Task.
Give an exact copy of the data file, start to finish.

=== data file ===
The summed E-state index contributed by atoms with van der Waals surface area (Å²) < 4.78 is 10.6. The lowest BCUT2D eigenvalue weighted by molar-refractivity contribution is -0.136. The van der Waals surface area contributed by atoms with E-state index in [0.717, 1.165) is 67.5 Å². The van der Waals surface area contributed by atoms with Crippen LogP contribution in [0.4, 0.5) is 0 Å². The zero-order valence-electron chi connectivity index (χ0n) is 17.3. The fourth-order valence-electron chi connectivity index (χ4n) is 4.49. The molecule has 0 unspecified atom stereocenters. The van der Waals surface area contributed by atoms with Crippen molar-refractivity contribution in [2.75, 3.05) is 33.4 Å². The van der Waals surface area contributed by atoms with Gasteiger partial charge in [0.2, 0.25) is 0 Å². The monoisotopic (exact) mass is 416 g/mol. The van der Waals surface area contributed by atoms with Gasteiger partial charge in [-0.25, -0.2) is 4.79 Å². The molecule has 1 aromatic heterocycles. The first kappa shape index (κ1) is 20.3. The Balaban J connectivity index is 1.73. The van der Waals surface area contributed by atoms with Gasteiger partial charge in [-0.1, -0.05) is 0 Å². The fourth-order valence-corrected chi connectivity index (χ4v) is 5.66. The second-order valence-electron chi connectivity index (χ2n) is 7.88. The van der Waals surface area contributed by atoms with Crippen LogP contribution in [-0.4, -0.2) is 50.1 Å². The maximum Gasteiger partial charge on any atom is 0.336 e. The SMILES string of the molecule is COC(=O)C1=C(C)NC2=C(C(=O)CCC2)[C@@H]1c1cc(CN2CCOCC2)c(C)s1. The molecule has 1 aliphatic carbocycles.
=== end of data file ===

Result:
The summed E-state index contributed by atoms with van der Waals surface area (Å²) < 4.78 is 10.6. The lowest BCUT2D eigenvalue weighted by molar-refractivity contribution is -0.136. The van der Waals surface area contributed by atoms with E-state index in [0.717, 1.165) is 67.5 Å². The van der Waals surface area contributed by atoms with Crippen LogP contribution in [0.4, 0.5) is 0 Å². The zero-order valence-electron chi connectivity index (χ0n) is 17.3. The fourth-order valence-electron chi connectivity index (χ4n) is 4.49. The molecule has 0 unspecified atom stereocenters. The van der Waals surface area contributed by atoms with Crippen molar-refractivity contribution in [2.75, 3.05) is 33.4 Å². The van der Waals surface area contributed by atoms with Gasteiger partial charge in [0.2, 0.25) is 0 Å². The monoisotopic (exact) mass is 416 g/mol. The van der Waals surface area contributed by atoms with Gasteiger partial charge in [-0.25, -0.2) is 4.79 Å². The molecule has 1 aromatic heterocycles. The first kappa shape index (κ1) is 20.3. The Balaban J connectivity index is 1.73. The van der Waals surface area contributed by atoms with Gasteiger partial charge in [-0.1, -0.05) is 0 Å². The fourth-order valence-corrected chi connectivity index (χ4v) is 5.66. The second-order valence-electron chi connectivity index (χ2n) is 7.88. The van der Waals surface area contributed by atoms with Crippen LogP contribution in [-0.4, -0.2) is 50.1 Å². The maximum Gasteiger partial charge on any atom is 0.336 e. The SMILES string of the molecule is COC(=O)C1=C(C)NC2=C(C(=O)CCC2)[C@@H]1c1cc(CN2CCOCC2)c(C)s1. The molecule has 1 aliphatic carbocycles.